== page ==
"So many Americans have already moved from slower to high-speed Internet connections on their home computers that the growth rate of new high-speed customers is tapering off, a new report says.
The Pew Research Center found that from December 2004 to May 2005 the number increased only 3 percent -- a statistically insignificant rise. By contrast, from November 2003 to May 2004, the number of adults with high-speed Internet at home rose 20 percent, according to the study released Wednesday.
Adults who use an older and slower connection -- a dial-up phone number -- to gain access to the Internet expressed far less desire to switch to a high-speed connection -- available from their phone or cable companies -- in 2005 compared with 2002. The findings suggest the adoption of high-speed Internet service in America has gone from rapidly climbing to approaching a plateau.
"There are fewer people hankering for high speed now and that means less pent-up demand for broadband,'' said John B. Horrigan, the report's author.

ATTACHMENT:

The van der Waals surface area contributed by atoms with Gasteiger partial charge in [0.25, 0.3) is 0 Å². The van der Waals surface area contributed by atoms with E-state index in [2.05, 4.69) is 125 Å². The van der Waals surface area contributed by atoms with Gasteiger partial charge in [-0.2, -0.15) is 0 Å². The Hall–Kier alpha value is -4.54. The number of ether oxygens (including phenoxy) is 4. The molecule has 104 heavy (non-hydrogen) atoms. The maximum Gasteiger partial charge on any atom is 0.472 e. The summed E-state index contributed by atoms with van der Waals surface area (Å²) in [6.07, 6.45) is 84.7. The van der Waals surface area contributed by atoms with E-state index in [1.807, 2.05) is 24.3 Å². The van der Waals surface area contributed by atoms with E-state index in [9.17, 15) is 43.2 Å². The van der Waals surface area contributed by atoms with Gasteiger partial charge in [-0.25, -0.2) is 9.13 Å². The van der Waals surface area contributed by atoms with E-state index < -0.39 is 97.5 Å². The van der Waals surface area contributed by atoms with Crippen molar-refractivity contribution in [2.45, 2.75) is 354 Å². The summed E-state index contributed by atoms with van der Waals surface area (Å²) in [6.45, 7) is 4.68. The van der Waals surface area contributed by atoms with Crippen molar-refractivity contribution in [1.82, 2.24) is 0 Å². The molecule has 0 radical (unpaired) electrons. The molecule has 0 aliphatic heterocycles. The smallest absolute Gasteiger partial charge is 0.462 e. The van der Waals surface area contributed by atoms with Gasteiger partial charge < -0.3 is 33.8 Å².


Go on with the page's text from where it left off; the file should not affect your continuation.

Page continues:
Dial-up customers who were frustrated by their connection speeds three years ago have probably already upgraded, and remaining dial-up customers are not likely to make the switch because they don't go online that often, according to the report.
"Today's dial-up users are older, less educated and with lower income than their counterparts in 2002, all factors associated with tepid Internet use,'' Horrigan said. "With fewer new Internet users coming online these days, the stock of potential broadband subscribers is not being replenished.''
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